MINNEAPOLIS (WCCO) — Just a week before Prince’s home opens to the public, a controversy is building among his faithful followers.
The music legend died at Paisley Park from an accidental painkiller overdose five months ago. Now, his estate is turning that complex in Chanhassen into a museum for tourists, but plans to build a fence or wall around the estate is hitting a sour note with some of Prince’s most loyal fans.
Five months after Prince’s death and Paisley Park is still a destination for his fans.
“I’m still sad about his passing which is why I came with a friend to go to another event here, but this was on the list to do,” Prince fan Sharon Goldmacher said.
Goldmacher slipped away from the Ryder cup to pay tribute to the Purple One. She says she supports plans to turn Paisley Park into a museum but she doesn’t support a wall or opaque fence that would surround the landmark.
“He was very accessible and I think he would of hated a wall,” Goldmacher said.
Sharon is not alone. A petition was formed and sent to Chanhassen’s mayor and city council asking them to reconsider closing off Paisley Park from fans.
Kim Huston started the petition that asks city leader to not put up a wall or opaque fence, making Paisley Park prison-like and uninviting.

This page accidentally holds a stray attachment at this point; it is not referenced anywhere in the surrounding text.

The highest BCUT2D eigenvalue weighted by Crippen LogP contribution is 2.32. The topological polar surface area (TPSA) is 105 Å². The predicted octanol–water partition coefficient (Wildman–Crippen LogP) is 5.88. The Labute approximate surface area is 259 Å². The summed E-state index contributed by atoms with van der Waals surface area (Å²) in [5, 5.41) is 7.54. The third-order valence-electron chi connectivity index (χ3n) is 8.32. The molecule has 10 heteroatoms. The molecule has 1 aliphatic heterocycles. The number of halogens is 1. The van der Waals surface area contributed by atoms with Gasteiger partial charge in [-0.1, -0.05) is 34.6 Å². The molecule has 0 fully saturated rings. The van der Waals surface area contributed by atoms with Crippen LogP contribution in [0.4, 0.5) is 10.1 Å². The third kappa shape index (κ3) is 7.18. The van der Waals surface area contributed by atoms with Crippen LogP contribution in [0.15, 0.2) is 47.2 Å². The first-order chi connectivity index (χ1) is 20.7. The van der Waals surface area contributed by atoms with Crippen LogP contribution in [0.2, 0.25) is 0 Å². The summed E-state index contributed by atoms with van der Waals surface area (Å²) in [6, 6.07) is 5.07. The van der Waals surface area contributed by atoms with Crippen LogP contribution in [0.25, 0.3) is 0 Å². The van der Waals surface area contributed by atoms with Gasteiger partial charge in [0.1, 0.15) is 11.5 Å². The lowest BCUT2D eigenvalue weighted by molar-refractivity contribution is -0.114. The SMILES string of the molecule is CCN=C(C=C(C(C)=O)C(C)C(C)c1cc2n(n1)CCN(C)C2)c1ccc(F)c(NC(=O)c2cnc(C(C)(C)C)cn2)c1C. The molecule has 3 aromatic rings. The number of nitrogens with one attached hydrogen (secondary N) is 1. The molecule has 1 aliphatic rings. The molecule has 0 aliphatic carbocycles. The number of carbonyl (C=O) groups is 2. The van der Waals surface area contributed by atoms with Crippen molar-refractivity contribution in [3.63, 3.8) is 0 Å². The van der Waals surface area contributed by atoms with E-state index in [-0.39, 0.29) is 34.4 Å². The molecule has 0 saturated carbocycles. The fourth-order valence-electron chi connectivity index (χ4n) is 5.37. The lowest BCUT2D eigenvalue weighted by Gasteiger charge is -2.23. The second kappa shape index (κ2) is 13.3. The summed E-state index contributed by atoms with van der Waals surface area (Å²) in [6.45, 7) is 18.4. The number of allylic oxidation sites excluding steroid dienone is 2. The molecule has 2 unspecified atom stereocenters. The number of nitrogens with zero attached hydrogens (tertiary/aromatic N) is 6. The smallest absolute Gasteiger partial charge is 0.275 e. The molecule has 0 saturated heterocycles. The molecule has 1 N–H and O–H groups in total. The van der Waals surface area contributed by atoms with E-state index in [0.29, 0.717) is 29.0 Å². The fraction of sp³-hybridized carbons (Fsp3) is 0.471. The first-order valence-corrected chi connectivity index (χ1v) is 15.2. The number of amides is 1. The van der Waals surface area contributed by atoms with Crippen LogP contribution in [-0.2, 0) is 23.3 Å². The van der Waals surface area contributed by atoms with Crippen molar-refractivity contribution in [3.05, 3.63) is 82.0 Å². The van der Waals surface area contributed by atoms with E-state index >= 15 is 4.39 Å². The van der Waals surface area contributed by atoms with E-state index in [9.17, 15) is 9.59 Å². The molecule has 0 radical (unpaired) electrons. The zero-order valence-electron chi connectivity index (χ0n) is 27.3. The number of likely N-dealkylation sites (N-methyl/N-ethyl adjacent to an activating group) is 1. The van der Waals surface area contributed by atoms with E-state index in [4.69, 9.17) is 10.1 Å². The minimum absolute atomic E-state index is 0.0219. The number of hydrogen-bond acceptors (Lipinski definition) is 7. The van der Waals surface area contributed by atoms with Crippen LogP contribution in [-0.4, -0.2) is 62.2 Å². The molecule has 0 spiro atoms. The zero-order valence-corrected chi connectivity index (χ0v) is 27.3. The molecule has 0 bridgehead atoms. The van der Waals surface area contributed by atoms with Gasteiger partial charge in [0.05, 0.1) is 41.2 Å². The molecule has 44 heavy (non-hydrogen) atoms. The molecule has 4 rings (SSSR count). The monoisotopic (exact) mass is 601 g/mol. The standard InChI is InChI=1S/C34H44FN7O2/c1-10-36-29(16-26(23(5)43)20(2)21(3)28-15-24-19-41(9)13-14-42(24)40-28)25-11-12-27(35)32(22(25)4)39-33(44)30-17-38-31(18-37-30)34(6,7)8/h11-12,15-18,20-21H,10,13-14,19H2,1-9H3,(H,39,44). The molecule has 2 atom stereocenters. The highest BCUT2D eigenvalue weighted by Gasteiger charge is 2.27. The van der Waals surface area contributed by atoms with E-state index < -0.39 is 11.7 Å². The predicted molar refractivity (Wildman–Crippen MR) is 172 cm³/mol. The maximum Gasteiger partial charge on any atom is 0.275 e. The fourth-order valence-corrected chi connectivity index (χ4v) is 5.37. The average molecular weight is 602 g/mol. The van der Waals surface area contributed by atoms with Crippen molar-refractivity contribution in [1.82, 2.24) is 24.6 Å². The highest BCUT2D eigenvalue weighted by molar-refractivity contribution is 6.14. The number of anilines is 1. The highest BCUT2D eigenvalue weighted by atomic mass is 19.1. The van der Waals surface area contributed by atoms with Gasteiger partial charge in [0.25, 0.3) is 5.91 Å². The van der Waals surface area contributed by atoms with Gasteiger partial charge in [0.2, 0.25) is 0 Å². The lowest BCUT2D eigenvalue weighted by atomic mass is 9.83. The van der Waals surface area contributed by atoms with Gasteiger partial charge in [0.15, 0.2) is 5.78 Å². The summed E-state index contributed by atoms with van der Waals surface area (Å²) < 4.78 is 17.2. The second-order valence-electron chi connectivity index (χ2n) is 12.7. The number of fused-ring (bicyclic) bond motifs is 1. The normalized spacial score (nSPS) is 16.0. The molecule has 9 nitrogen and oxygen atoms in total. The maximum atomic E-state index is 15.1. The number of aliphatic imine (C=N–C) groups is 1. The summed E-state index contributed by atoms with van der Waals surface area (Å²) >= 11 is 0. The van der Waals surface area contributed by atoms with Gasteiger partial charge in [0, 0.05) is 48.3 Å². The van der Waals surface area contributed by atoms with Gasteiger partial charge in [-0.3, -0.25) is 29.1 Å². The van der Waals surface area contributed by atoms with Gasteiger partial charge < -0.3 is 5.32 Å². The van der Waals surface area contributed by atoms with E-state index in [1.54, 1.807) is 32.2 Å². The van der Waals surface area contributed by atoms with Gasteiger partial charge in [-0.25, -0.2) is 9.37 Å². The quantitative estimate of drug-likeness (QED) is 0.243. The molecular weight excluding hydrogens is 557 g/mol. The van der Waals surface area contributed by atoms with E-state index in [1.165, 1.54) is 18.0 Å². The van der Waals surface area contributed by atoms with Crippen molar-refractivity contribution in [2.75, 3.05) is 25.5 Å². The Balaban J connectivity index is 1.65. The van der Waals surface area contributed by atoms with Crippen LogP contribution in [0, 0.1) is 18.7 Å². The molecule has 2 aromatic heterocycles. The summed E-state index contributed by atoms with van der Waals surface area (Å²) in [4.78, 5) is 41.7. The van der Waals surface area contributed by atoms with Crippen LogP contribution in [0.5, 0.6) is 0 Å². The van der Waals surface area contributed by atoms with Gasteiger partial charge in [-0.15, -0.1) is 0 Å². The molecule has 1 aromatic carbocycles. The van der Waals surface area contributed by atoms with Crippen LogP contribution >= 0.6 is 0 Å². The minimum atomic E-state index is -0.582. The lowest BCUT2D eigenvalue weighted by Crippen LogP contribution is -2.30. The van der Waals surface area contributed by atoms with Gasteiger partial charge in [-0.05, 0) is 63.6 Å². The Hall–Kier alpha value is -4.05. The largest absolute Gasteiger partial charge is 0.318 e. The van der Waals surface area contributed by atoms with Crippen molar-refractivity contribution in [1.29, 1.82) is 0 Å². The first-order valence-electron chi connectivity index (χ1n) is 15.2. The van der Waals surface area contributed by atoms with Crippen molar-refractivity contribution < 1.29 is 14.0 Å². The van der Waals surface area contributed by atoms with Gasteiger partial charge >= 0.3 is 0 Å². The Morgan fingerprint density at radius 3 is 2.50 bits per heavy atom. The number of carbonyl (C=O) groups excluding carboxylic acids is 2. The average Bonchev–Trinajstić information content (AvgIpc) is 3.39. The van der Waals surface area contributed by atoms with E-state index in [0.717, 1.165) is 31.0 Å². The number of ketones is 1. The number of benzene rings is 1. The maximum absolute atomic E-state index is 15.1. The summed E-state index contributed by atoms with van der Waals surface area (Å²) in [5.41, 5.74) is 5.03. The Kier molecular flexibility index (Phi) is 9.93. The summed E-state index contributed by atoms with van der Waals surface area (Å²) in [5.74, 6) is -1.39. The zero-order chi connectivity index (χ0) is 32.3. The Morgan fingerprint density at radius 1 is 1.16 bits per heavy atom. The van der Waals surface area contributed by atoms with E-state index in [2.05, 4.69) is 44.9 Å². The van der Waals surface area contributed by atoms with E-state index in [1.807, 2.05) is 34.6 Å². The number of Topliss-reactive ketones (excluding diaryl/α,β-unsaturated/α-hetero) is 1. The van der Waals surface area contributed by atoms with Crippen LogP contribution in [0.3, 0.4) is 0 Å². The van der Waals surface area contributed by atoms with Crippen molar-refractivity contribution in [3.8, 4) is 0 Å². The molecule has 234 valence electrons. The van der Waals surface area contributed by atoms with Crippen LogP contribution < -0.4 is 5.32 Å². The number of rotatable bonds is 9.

“He made it his home and he invited all of us into it and said it was our home too, and asked us to take care of it so we feel like it’s our home as well,” she said.
City officials believe a wall around Paisley Park would h help them navigate and manage the co-existence of the people who live in the area and the thousands that will come to visit.
Chanhassen City Manager Todd Gerhart says the city is concerned about safety. It doesn’t want to see fans stopping on Highway 5 to take pictures or see fans run into Audubon Road and get hurt.
More than 2,500 names are on the petition and many plan on packing Chanhassen’s city council meeting on Oct. 3 to be heard.
Chanhassen says it’s not requiring Paisley Park to build a new fence. The estate would have to comply with city codes, except the barrier could be opaque for security and safety reasons.